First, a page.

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Physical Therapy

Get Back on the Course After a Golf Injury

Whether it's golfer's elbow or back pain, physical therapy and proper stretching can help you find relief.

Zach Fett

Get Back on the Course After a Golf Injury

Don’t let an annoying injury, small discomfort or any amount of pain stop you. Whether you’re an avid golfer like myself or a weekend warrior, pain has most likely impacted your golf game in some aspect. Studies have found that elbows and backs are the most common areas injured in amateur golfers around the world, with the most common explanation being overuse.

Physical therapy may be a solution to get you back in the game.

An important aspect for injury prevention in any sport or activity is a proper warm-up. This aspect of golf is oftentimes overlooked. Proper stretching may help play a key role in injury prevention. A physical therapist can be a resource for effective stretching techniques. In an article in the Journal in Science and Sports Medicine, over 35 percent of female golfers reported sustaining injuries during golf, and physical therapists were the most common health professionals consulted for these injuries.

Get rid of golfer’s elbow.

Commonly known as "golfer's elbow," pain inside the elbow is one of the most common elbow injuries for golfers. They may also experience pain to the outside of the elbow, which is known as tennis elbow. These elbow injuries are often caused by overuse. With continued use, these injuries can lead to tendinopathy, chronic pain and weakness in the tendon.

Common Treatments for Golfer's Elbow

Physical therapy may help heal the tendon and prevent future injuries. Common treatment options for tendon injuries include:

  • ASTYM — A system of tools used on the skin to help start the healing process on dysfunctional tissue.
  • Kinesiology taping — A treatment used to decrease your pain, inhibit muscle spasms and help your elbow muscles contract correctly.
  • Dry needling — The use of small needles to stimulate targeted trigger points in your muscles to reduce pain and improve movement.
  • Strengthening — Exercises to rebuild the strength in your elbow after pain has subsided.

Reduce your back pain — and improve your golf swing.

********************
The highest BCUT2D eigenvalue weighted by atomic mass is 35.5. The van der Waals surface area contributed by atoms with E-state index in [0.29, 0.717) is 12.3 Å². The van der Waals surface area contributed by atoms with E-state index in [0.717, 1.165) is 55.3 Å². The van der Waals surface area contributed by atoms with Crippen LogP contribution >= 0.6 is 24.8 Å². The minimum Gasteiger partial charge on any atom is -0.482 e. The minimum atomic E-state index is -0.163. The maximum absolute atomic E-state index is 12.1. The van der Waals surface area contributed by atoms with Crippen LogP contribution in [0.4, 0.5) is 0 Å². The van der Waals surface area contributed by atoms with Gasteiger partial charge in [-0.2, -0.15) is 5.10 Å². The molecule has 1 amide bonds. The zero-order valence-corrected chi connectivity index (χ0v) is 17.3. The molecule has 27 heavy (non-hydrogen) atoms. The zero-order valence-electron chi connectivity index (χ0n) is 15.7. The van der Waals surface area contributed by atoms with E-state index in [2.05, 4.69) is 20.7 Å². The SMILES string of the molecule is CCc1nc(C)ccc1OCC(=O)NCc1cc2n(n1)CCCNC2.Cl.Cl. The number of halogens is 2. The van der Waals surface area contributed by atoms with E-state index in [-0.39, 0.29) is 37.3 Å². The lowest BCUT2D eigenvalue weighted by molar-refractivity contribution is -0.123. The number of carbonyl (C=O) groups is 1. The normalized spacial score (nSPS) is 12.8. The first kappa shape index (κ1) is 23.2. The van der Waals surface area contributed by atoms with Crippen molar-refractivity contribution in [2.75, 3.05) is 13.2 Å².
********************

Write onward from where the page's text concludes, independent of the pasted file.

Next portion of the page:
Another common injury or annoyance to golfers is low or mid-back pain. Golf requires a tremendous amount of torque in your swing. Repetitive torque often leads to debilitating low back pain. Stiffness in other parts of the body can also lead to increased stress on lower back.

Common Treatments for Back Pain From Golf

Physical therapy can help identify the area of stiffness, which is often in the thoracic back or hips. Identifying stiffness and helping to restore mobility can oftentimes help improve your golf swing. Common treatment options for back pain and injuries includes:

  • Range of motion exercises
  • Stretching
  • Core stabilization exercises
  • Strengthening

I enjoy golf both socially and competitively. My goal for all my patients, golfers or not, is for them to regain their function or strength so they can enjoy the things that mean the most to them.

Physical therapy can get you back on the golf course or just back to a pain-free lifestyle. If you’re an avid golfer, see a physical therapist to learn more about preventing golf injuries or to treat your golfer’s elbow and back pain.

Zach Fett

ZachFett , PT, DPT

Zach Fett, PT has been with The Iowa Clinic since 2015. He appreciates the high family values and the many resources and options The Iowa Clinic has available for patients. Zach enjoys being part of a collaborative team of medical professionals that strives for great patient experience.

With his passion for helping others, Zach always knew he wanted a career in the medical field. During his sophomore year in college, Zach decided to pursue physical therapy after shadowing in a physical therapy clinic. Zach was drawn to working with patients to meet or exceed their functional goals that they didn't realize were possible. That continues to be his favorite part of physical therapy. While he loves working with all patient conditions, Zach has special interests in orthopedics and sports medicine.

Zach and his wife, Lindsay, have two daughters — Ayla and Jaelyn. He spends his free time with his family, being a Cyclone fanatic, and playing golf.